This is not gospel but rather a baseline of tuning on old Fords from my own personal experience of the last 25 yrs. This is also assuming that the engine is OK and all plugs are firing properly.
When I'm tuning up on a old carbureted street car, first thing I do is check for vacuum leaks, broken vacuum hoses, and open vacuum ports around the body and base of the carb before making any adjustments.
First, MAKE SURE that the vacuum advance canister is hooked up and working properly. You can test it by finding a vacuum port that has a good vacuum reading and watch the timing pointer with a timing light as you hook the canister hose up to the vacuum port. The timing should increase as soon as you hook up the hose. If the vacuum advance is not working then fix it or get it fixed.. NEXT, make sure the mechanical advance is working properly by plugging off the vacuum advance and watching the timing pointer as you increase the rpms to 3000. The timing should advance as the rpms increase. If not, hook the vacuum advance back up and get the mech. advance fixed.
If the carb does not respond correctly with the vacuum and mech. advance both working, then you can try this... Increase the timing with the engine running by turning the distributor until the most vacuum is achieved in the intake manifold. Once this is done, turn off the engine and try to restart. The engine may turn over harder, but this is normal. A squirt of gas usually starts it up. There will be a point where the engine will turn over too hard or try to turn backwards when you shut it off. If you reached this point, back off on the timing a little at a time until it cranks and responds to your liking. A correctly timed engine will almost never backfire even when it's running out of gas. Once the base timing is adjusted correctly so the engine is responsive, then you can fine tune the mech. advance, and fuel mixture for cruising and high rpm performance. Ideally, on a normally aspirated engine, you need about 36-40 degrees of total timing when cruising and racing. After the base timing is set then you may have to retune the mech. advance to get the desired timing.
The original stock jetting and power valve is the best place to start on a new or used carb. Cleaning and NEW gaskets is necessary each time you remove a bowl. A complete rebuild kit is necesary on a used carb unless you have seen it run perfectly on a similar engine. Make sure all old gasket material has been removed carefully before assy. Start with idle screws turned 2 turns out and don't worry about them anymore until you insure engine is responding properly.
All this insures that you don't create unknown problems.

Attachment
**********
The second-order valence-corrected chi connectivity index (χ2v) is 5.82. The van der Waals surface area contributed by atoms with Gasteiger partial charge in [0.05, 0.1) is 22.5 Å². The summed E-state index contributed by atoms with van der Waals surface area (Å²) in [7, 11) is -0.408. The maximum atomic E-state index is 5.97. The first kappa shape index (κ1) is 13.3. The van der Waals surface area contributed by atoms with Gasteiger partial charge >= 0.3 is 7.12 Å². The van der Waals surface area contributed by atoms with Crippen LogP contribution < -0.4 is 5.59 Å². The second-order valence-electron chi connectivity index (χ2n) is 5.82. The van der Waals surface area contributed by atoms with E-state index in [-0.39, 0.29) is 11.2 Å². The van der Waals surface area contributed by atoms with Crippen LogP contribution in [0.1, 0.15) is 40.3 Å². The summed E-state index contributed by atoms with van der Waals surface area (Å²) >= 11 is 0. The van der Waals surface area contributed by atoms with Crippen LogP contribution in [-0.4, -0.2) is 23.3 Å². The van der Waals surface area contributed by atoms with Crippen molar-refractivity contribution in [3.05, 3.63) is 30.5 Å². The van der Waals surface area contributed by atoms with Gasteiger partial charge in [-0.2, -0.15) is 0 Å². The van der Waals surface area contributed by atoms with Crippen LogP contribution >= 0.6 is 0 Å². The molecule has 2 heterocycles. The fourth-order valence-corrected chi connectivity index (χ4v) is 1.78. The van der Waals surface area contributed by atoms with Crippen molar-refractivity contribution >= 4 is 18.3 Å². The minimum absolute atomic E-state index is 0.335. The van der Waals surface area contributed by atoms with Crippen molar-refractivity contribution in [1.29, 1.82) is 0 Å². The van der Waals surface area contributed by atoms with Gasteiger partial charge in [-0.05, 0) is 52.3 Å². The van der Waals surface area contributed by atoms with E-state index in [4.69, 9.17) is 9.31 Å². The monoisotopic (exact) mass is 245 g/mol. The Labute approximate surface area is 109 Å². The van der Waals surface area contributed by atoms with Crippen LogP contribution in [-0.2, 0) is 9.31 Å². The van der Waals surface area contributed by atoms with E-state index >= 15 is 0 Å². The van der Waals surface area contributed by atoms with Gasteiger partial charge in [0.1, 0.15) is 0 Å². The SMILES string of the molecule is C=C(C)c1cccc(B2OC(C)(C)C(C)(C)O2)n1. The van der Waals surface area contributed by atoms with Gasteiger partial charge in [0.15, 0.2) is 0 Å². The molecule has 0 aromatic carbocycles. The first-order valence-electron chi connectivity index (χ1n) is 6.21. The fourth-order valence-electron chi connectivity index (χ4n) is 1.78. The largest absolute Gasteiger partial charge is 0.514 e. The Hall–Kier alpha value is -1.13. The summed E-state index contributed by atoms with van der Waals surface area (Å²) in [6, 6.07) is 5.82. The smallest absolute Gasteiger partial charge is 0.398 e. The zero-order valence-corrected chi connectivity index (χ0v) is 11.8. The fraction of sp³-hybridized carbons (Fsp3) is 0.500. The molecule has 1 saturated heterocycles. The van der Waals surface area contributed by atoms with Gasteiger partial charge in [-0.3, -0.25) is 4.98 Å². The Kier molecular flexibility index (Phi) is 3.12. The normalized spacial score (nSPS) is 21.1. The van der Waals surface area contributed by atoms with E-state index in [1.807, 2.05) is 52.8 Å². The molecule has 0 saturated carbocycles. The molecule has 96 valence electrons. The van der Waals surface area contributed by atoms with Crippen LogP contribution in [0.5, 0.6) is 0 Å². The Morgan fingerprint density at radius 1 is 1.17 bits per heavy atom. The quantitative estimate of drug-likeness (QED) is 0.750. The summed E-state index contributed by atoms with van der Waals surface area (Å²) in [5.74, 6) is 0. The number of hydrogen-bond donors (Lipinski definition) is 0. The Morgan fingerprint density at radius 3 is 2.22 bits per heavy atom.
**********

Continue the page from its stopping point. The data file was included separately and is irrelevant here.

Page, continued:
Things to check for poor idle and off idle conditions:
1. As stated above, low ignition timing is the #1 cause of poor throttle response. Adjust and recurve if necessary. Some engines like as much as 20 degrees initial timing or more for good throttle response. You have to experiment as stated above.
2. The squirters must release fuel as soon as you touch the throttle. The adjusting nut and spring in the front right corner of the carb can get turned down too far and this will pull the squirter lever off the pump and cause a delay. Back off the nut until the lever begins to push the squirter pump.
3. If the carb is old or has been sitting up, the low speed air bleeds (little holes on either side the squirters) can get corroded or stopped up and can be cleaned with an orifice cleaner and air hose. If they get restricted, the carb will feel like it is running out of fuel.
4. Low fuel bowl level observed through sight glass. Not as critical as above items , but can cause a lean condition if it gets too low. Engine must be running smooth and level to adjust.
5. Main jets can be sized too small, stopped up with debris, or corroded. This can be a cause of poor off idle response.
6. The power valve can be sized wrong for the vacuum level of the induction system. Normally, vacuum begins to fall to 0 as soon as you crack open the carb. Make sure the power valve size is at least 5 numbers below the lowest vacuum reading taken at idle on a calibrated guage. This ensures that the enrichment circuit is not in until needed.
6. Last thing you can do is check for fuel leaks around and inside of the carb. Outside leaks are obvious, but inside leaks can be detected by running the engine for a few minutes at idle and shutting down without touching the throttle. Then shine a light down on the throttle plates after sitting for about ten minutes. They should be dry. If you notice wetness on the plates then this may be a sign that a block gasket or power valve is leaking from the bowl next to the wet throttle plates.
Note: Secondary linkage rod can be removed on a Double pumper or the vacuum canister rod cam be unhooked on a vacuum sec. carb for easier primary tuning. Secondary tuning is another story.
This is long but it only touches some basic stuff and hopefully this will help someone.